• Leah Burchill


Image: Karlie Kloss for Adidas, c/o Adidas

Female athletes are underrepresented in sportswear advertising and this needs to change. Activewear companies like Nike and Puma have taken to using popular models for advertisement campaigns rather than professional female athletes; you can see models like Bella Hadid in Nike’s latest campaign for their Cortez sneaker, Kendall Jenner as the new brand ambassador for Adidas Originals, and Cara Delevingne appearing in ads for Puma. These models do not represent female athletes but rather, represent a small percentage of women who are extremely thin and often lack athletic ability.

Female athletes like tennis player Serena Williams or gymnast Shawn Johnson, along with hundreds of other professional sports women around the world are role models for young women in sports. Not only are they admired for their world class athletic ability, but also for appearing to be strong, confident, successful women with body types unappreciated in the media. Like many “average” women with various body types are victims of body shaming online, so are female athletes; in 2015 one tweet made headlines when people argued that the only reason for Williams success was that “she is built like a man.” Many people took offense to the tweet, including Harry Potter author J.K. Rowling, who defended Williams by responding to one hater and attaching a photo of the 23 time Grand Slam winning tennis player wearing a stunning red dress and showing nothing but curves. Each year Williams continues to improve to win even more titles, which are far more relevant than the discusssion around her physique should be.

As a female athlete with female friends who are athletes, we have bodies that have developed differently from non-athletic women. Most of us have larger muscle, broader shoulders, often smaller breasts, extra curves, or none at all. This is why sportswear, specifically spandex, is a female athlete's best friend, fitting every body type. Brands like Nike do a good job of creating clothes that cater to female athletes and their various body types; the label now caters to more women who enjoy working out, making sizes up to 3X. However, many sportswear brands could do a better job campaigning the idea that athletic bodies, or better yet any body type larger than a size 0, is normal and beautiful too. In sportswear ads, size 0 models are used to represent athleticism and fitness, overall painting the picture that to be healthy and athletic is to be skinny. By promoting the idea that skinny means healthy and fit, women who do not have naturally slim body types can be prompted with unrealistic expectations and unhealthy habits, which can lead to eating disorders. Women are constantly shown by the media that skinniness is the norm and we forget that not all women are built the same, and the ability to gain or lose weight varies from girl to girl.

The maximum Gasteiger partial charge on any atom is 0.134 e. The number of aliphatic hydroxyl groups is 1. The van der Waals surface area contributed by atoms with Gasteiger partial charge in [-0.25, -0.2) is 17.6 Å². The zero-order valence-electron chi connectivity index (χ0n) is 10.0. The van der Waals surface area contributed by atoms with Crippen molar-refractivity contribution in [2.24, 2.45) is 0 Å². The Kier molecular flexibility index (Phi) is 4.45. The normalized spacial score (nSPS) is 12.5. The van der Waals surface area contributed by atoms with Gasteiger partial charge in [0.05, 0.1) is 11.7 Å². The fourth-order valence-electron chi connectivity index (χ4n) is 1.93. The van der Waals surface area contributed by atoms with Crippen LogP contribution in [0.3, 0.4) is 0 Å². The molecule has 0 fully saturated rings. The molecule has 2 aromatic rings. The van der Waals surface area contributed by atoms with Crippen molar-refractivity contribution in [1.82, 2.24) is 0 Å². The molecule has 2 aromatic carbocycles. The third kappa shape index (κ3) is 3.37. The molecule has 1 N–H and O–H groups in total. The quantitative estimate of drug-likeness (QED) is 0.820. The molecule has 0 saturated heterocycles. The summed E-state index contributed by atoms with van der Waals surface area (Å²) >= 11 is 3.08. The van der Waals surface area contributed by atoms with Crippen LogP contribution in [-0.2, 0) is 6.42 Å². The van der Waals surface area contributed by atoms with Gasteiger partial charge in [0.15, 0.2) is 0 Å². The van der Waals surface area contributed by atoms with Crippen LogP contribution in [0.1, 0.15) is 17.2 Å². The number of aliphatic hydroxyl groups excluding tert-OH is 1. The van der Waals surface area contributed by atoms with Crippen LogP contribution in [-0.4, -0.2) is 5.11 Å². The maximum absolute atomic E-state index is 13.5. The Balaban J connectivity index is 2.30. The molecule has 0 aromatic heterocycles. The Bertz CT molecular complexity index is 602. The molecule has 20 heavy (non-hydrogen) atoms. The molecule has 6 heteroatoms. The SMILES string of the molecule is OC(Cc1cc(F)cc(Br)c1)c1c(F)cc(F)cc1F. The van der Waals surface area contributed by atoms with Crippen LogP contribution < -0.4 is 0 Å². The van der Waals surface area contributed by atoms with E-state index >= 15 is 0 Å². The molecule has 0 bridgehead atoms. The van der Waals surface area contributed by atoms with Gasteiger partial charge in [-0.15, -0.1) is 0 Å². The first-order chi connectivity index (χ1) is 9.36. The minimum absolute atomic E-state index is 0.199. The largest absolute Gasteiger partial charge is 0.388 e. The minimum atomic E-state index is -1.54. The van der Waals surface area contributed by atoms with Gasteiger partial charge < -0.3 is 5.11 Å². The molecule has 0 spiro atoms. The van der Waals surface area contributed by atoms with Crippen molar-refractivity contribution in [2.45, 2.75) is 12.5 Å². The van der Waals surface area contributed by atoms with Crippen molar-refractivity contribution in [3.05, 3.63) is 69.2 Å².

There are some examples of female athletes actually appearing in sportswear campaigns; take American sprinter Allyson Felix for Nike Super Zoom Flyknits in 2016, but the issue is that this isn’t common enough to represent the attended demographic. Female athletes are only used following a highlight in their career, because without a conventionally attractive body, women are often quickly forgotten. Shockingly (or maybe not), we see a difference in men’s sportswear ads; hardly ever will one see male models in a Nike campaign, but instead professional male athletes like Lebron James. Not only are male athletes the face of almost every sportswear campaign but they are also appearing in men’s high fashion campaigns; NFL player Victor Cruz is the face of Givenchy’s 2015 Fall-Winter campaign and former soccer player David Beckham has appeared in multiple Calvin Klein ads.

What is to blame? I would argue hegemonic masculinity and a male gaze are. With sportswear campaigns, it is evident that society still values buff, powerful men while preferring skinny women over strong, athletic ones. As younger generations are challenging the standards of body types represented in the media, sportswear companies are being pressured to step up their game. It was not until March of this year that Nike released their plus-size collection, using plus size models and bloggers like Paloma Elesser, Danielle Vanier, and Grace Victory, and more importantly, including Amanda Bingson who is a plus-size Olympic athlete. Looking at the Adidas online store, the brand does offer plus sizes up to 2XLG, but forgets to use a model who can come close to fitting into plus sizes without having the waistline fall to her feet.

In 2014, Nike sold 48 percent of all athletic footwear purchased in the United States and this year has been labeled the most popular clothing brand chosen by teens; there is no doubt Nike and brands like it have the power to impact society. It is time to use their influence and use real women, who play real sports, and represent real people, in future ad campaigns. Professional female athletes deserve their face and talent shared on billboards, and all women who enjoy sports deserve representation by the brands they love to wear most.

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